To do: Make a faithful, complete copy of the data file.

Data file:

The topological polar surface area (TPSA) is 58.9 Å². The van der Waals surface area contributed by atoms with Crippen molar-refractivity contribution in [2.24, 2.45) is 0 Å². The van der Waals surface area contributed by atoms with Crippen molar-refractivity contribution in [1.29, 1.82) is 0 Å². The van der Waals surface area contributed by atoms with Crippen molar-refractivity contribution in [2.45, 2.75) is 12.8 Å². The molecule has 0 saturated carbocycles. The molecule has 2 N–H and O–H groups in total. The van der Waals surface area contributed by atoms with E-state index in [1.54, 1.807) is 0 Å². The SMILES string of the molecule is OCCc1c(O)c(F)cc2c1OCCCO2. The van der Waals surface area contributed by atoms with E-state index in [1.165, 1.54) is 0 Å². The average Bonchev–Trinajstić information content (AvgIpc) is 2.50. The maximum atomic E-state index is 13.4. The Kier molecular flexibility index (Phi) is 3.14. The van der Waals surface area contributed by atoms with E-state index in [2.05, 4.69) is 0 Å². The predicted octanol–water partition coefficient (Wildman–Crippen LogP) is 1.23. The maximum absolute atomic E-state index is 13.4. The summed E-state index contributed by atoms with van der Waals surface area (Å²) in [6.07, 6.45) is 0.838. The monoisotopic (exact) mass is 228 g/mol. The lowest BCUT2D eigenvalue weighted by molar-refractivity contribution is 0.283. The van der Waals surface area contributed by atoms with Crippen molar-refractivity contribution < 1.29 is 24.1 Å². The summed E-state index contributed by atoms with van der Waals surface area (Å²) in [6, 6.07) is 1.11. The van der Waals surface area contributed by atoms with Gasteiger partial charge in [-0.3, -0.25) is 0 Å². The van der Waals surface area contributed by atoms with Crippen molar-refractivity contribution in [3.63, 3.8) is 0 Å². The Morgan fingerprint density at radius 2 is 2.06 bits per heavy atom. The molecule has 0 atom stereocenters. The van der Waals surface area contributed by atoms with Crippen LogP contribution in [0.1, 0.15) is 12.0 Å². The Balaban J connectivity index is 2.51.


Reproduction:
The topological polar surface area (TPSA) is 58.9 Å². The van der Waals surface area contributed by atoms with Crippen molar-refractivity contribution in [2.24, 2.45) is 0 Å². The van der Waals surface area contributed by atoms with Crippen molar-refractivity contribution in [1.29, 1.82) is 0 Å². The van der Waals surface area contributed by atoms with Crippen molar-refractivity contribution in [2.45, 2.75) is 12.8 Å². The molecule has 0 saturated carbocycles. The molecule has 2 N–H and O–H groups in total. The van der Waals surface area contributed by atoms with E-state index in [1.54, 1.807) is 0 Å². The SMILES string of the molecule is OCCc1c(O)c(F)cc2c1OCCCO2. The van der Waals surface area contributed by atoms with E-state index in [1.165, 1.54) is 0 Å². The average Bonchev–Trinajstić information content (AvgIpc) is 2.50. The maximum atomic E-state index is 13.4. The Kier molecular flexibility index (Phi) is 3.14. The van der Waals surface area contributed by atoms with E-state index in [2.05, 4.69) is 0 Å². The predicted octanol–water partition coefficient (Wildman–Crippen LogP) is 1.23. The maximum absolute atomic E-state index is 13.4. The summed E-state index contributed by atoms with van der Waals surface area (Å²) in [6.07, 6.45) is 0.838. The monoisotopic (exact) mass is 228 g/mol. The lowest BCUT2D eigenvalue weighted by molar-refractivity contribution is 0.283. The van der Waals surface area contributed by atoms with Crippen molar-refractivity contribution < 1.29 is 24.1 Å². The summed E-state index contributed by atoms with van der Waals surface area (Å²) in [6, 6.07) is 1.11. The van der Waals surface area contributed by atoms with Gasteiger partial charge in [-0.3, -0.25) is 0 Å². The van der Waals surface area contributed by atoms with Crippen molar-refractivity contribution in [3.63, 3.8) is 0 Å². The Morgan fingerprint density at radius 2 is 2.06 bits per heavy atom. The molecule has 0 atom stereocenters. The van der Waals surface area contributed by atoms with Crippen LogP contribution in [0.1, 0.15) is 12.0 Å². The Balaban J connectivity index is 2.51.